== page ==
Dice Games Properly Explained

Author: Reiner Knizia   Publisher: Right Way Books   Pages: 224   Price: Four pounds   ISBN: 0716021129

I read a review of "Eyes Wide Shut" that contained the somewhat politically incorrect observation that the notoriously reclusive "Stanley Kubrick making a movie about sex is like Gandhi writing a book about food." This analogy leapt to mind recently when I heard that Reiner Knizia had written a book about - of all things - dice. After all, despite the gazillion-and-seven games that Knizia has designed, I can't think of one that contains a pair of bones. (Yeah yeah, "Lord of the Rings", I know ...). Even more intriguing was the curious title: "Dice Games Properly Explained". As though Knizia was railing against centuries of improperly explained dice games.

It turns out that the title of the book comes from the series in which it belongs. Right Way Books, the publisher, has a number of game-related books (including "Card Games Properly Explained") which sell in England for a reasonable four pounds a pop. For the money, I received a nice paperback compendium of over 150 games. The book has eight chapters, seven of which detail different categories of dice games. "Lucky Scoring Games" are games of chance, with little room for strategy. "Lucky Counter Games" include more games of this variety, but also have the players using poker chips. The chips in this last chapter are strictly used for purposes of keeping score, but the chapter "Betting Games" covers a host of gambling games in which the counters represent money. This chapter contains a extensive section on the mechanics and play of Craps, a game I'd never really understood until I read this book.

These three genre of dice games offer plenty of fun, but few opportunities for decision making. Knizia describes the rules for these games and sometimes outlines the relevant odds, but doesn't offer much in the way of playing tips. Nor is there any reason to, really. In "Betting Games" you can choose what to bet on (or against), but little you do actually influences the outcome of the match. But this is not the case in the remaining chapters, and Knizia often includes a short section on tactics for each game.

The first two sections of games that are more than just luck are "Progression Games" and "Jeopardy Games". These are games where you roll an outcome, and then have the opportunity to improve your result by continuing to roll. If you attempt to better your result and fail, however, you may experience some setback -- or even lose it all in some of the Jeopardy Games. These sections contain one of my personal favorites, "Ten Thousand". In Ten Thousand, a player rolls have dice, and may continue to roll them as long has he throws a 1, a 5 or triples. But if he every has a through lacking these target numbers, he loses all of the points he accumulated during the turn. I have played this game for years, and I was please to see that Knizia devoted several pages to its description and tactics. (If "Can't Stop" was a public domain game, I suspect it would fall under the heading of "Jeopardy Games".)

Next comes category games, the most famous of which is "Yahtzee". These are games where you must produce a variety of different outcomes to succeed, such as "five of a kind" or "straight". Many of these games differ only in the assortment of combinations necessary to win, but some are structured in such a way that the decisions regarding which category to put a particular roll are tough indeed. The final chapter of the book contains my favorite kind of dice games: "Bluffing Games" included are the rules for both "Perudo" and "Liar's Dice", as well as a handful of others that will give your poker face a workout.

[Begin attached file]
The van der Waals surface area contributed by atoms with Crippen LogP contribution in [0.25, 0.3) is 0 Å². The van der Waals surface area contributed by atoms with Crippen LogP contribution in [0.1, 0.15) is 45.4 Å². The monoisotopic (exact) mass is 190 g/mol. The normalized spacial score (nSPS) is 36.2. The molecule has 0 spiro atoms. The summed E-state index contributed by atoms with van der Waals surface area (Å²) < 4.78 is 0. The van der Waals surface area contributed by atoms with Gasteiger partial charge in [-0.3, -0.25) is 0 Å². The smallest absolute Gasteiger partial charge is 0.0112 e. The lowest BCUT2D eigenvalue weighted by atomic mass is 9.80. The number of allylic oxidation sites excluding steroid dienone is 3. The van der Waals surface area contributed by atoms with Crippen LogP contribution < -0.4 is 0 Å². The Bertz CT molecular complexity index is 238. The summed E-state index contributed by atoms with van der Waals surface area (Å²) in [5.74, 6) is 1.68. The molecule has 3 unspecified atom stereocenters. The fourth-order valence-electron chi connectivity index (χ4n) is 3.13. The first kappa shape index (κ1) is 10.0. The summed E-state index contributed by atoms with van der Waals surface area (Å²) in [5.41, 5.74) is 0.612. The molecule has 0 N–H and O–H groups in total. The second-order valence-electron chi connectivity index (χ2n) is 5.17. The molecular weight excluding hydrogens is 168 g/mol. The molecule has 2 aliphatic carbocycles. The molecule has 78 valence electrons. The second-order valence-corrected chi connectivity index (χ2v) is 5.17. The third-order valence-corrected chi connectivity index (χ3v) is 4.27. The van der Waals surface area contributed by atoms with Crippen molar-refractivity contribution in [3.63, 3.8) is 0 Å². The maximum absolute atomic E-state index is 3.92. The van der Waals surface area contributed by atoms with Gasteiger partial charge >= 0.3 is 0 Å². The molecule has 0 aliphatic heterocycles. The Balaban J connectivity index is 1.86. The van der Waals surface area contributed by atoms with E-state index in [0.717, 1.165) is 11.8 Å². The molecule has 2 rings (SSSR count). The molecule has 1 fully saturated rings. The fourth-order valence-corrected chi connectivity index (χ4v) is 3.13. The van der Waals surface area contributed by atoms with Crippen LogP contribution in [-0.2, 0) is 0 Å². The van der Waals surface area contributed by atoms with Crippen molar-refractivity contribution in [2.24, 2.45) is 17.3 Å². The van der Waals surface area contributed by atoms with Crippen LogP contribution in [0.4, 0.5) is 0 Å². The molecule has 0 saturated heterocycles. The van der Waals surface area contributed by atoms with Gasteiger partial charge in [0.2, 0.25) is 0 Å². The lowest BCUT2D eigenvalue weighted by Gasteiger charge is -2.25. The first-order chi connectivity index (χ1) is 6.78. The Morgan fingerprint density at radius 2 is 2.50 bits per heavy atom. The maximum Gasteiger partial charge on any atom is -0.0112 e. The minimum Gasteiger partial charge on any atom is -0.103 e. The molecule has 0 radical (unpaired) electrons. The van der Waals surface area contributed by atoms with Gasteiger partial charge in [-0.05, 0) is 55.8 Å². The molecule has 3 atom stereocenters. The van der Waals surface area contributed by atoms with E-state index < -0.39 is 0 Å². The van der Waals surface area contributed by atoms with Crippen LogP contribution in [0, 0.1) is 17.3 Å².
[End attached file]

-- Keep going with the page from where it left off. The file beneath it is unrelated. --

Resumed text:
A third of the way through the book, Knizia stops for a spell and interjects a primer on probability. The third chapter is entitled "The Theory of Dice", and discusses the fundamental mathematics of dice games. The chapter starts out almost laughably simple, patiently explaining that a "3" has a 1/6 chance of being rolled on a single die, and that a "7" has a 00% chance. But from these humble beginnings, Knizia manages to build up to more advanced calculations, and in a mere eight pages demonstrates that figuring out the odds of throwing exactly two sixes when rolling five dice is really not that much more complex than figuring out the odds of rolling one 6 on one die. Knizia thoughtfully puts this chapter just before the section on "Betting Games," presumably so that, armed with this knowledge, you won't get your clock cleaned at the local casino. I found this chapter to be my favorite in the book, and it goes a long way in "properly explaining" the rest of the games within.

As for the games themselves, there is a good mix of well-known and obscure games. I have already found several occations to pull this book off the shelf during disputes over the "official" rules to traditional games, and have secretly boned up on the tactics he outlines to give myself the edge in future matches. As for the lesser-know games, many are superior to their more popular cousins and well worth playing. And Knizia even gives us a surprising number of originals in the volume. Many of these games have been previously published elsewhere, and most are at least as clever as the latest offering from Cheapass. One of the best bluffing games in the book is Knizia's own "Mice and Men", a game that is as never-wracking as anything Stephen King has ever written.

All in all, "Dice Games Properly Explained" is tidy little book, and a great companion for the casual game player (and invaluable for the serious gambler!). It's not currently for sale in the United States, but even with shipping you can get a copy from the UK for a little over 10 bucks. Considering the quantity of games and useful tips contained therein, I'd say it's well worth the price.